While many ideas from the Founding era can be said to be up for debate, it is indisputable that the words â€œsave usâ€ never entered the thoughts of the Founders when establishing the office of the Presidency.Â In the Constitution, the Presidency is established in Article II, an Article which is dwarfed in size by its companion, Article I, which creates Congress.Â The powers granted to the President in Article II are actually very limited.Â They are:
Â Â 1)Â Â The power to be commander-in-chief of the military;
Â Â 2)Â Â The power to require the written opinion of officers from the executive departments;
Â 3)Â Â The power to commute sentences and grant pardons;
Â Â 4)Â Â The power to make treaties (with advice and consent of the Senate);
Â Â 5)Â Â The power to nominate ambassadors, public officers, and judges (with advice and consent of the Senate);
Â Â 6)Â Â The power to issue recess appointments for public officers and judges;
Â Â 7)Â Â The power to convene Congress when not in session;
Â Â 8)Â Â The power to adjourn Congress when it cannot agree on time for adjournment;
Â 9)Â Â The power to receive foreign ambassadors and ministers;
10)Â The power to commission officers of the United States.
Added to these powers are two duties:Â 1) The duty to give to Congress, â€œfrom time to time,â€ information on the state of the Union, and 2) The duty to ensure that the laws are faithfully executed.Â Finally, Article I, obviously, also gives the President power to assent to or veto laws passed by Congress.Â These powers can be boiled down into two broad generalities â€“ foreign affairs and enforcing Congressional enactments.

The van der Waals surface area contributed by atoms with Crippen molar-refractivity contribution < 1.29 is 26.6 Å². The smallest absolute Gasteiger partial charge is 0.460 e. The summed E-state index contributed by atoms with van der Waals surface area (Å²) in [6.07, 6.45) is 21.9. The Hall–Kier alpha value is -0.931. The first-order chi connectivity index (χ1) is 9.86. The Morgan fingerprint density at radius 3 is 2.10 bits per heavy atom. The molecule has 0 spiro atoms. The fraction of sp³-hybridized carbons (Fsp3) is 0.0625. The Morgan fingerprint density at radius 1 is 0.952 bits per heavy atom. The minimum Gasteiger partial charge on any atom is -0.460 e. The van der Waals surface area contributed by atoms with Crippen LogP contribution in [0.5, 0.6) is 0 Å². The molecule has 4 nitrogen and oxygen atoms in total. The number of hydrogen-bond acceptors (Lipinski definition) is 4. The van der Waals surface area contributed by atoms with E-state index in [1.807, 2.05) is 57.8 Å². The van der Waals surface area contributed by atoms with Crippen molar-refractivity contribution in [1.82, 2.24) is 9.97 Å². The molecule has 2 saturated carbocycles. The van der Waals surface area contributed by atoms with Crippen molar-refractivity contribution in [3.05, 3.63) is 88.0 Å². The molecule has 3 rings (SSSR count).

The President was to be Americaâ€™s â€œfirst officer,â€ not its savior.Â In other words, the President is not there to ease the pain of individual citizens or groups of citizens when things do not go their way.Â
Americans should take an example from Grover Cleveland, one of the most forgotten presidents on our history.Â The reason why he is so unknown is because he espoused a theory of strict limitations on federal power, and presidents who resist the urge to use federal power to solve every problem tend not to end up in the history books.Â In 1887, a horrible drought hit Texas.Â The drought destroyed the crops of many Texas farmers, thereby threatening their livelihoods.Â In response, Congress passed the Texas Seed Bill, a statute which appropriated over $10,000 to purchase new seed for these beleaguered farmers so that they could re-plant their crops and avoid financial ruin.Â President Cleveland, famously and in a principled, constitutional stand, vetoed the bill.Â His message to the House of Representatives explaining the veto is worth quoting at length:
It is represented that a long-continued and extensive drought has existed in certain portions of the State of Texas, resulting in a failure of crops and consequent distress and destitution.
Though there has been some difference in statements concerning the extent of the people’s needs in the localities thus affected, there seems to be no doubt that there has existed a condition calling for relief; and I am willing to believe that, notwithstanding the aid already furnished, a donation of seed-grain to the farmers located in this region, to enable them to put in new crops, would serve to avert a continuance or return of an unfortunate blight.
And yet I feel obliged to withhold my approval of the plan as proposed by this bill, to indulge a benevolent and charitable sentiment through the appropriation of public funds for that purpose.